I don’t know how much more typing I can do before my hands start to hurt, so I think I’ll spend what typing time I have left on a few Karmic Balancing gifts, if that’s cool with you?

I have several more beautiful bags from Denise at Neese’s Pieces.  She’s got a whole group of beautiful little quilted bags that she made with her own two little hands – and inside each one is a co-ordinating set of stitch markers – also made by her, right down to the lampwork beads. I’ll be sending those out to Ceri, Jacqueline, Janet, Carolyn and Sarah.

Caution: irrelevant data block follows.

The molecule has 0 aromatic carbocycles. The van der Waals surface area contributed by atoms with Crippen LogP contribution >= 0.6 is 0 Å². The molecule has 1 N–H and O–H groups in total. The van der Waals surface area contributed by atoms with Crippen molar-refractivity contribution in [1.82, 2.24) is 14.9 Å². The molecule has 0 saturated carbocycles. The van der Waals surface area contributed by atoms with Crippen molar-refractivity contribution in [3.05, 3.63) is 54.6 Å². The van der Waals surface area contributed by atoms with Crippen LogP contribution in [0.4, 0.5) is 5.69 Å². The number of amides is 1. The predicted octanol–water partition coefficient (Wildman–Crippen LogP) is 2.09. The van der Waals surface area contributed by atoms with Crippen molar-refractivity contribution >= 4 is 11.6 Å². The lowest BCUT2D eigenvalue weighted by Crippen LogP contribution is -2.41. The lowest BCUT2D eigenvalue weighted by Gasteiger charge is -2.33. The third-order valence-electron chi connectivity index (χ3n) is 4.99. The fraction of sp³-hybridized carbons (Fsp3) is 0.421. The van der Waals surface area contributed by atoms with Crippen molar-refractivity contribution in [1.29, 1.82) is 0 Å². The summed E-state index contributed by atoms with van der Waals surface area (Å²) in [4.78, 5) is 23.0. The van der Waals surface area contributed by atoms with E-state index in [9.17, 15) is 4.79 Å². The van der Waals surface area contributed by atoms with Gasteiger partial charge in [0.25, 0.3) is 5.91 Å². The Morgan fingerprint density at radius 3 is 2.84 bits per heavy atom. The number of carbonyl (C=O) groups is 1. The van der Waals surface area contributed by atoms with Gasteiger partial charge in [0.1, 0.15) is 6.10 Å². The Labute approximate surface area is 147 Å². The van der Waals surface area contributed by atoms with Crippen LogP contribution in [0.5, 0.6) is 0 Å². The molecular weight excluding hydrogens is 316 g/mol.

neeses 2015-08-10

Next up, a beautiful gift from Justine Turner.  Justine’s offering hardcopies of her charming books Toastie Pie

toastiepie 2015-08-10

and Garter Stitch, Plain and Simple.

garterstitchplainandsimple 2015-08-10

(I love garter stitch. I actually just bought this from her and sent it as a gift to my sister in law. That whole book is right up her alley.) Justine is going to combine both of those books with 4 skeins of Skeinz Heritage Organic Merino in the Ecru colourway, since she says it’s just perfect for all of these projects. I hope that Jennifer C loves it.

Laura from Knitfacts (friend of the show) has two beautiful gifts. Two knitters, Rebecca B and Helen G will each get a sampler set of markers from the Knitifacts shop, and the pattern of their choice from Laura’s Ravelry shop.  Enjoy! (Especially the cell phone plug marker. That’s my favourite.)

laurastore 2015-08-10 knitfactsampler 2015-08-10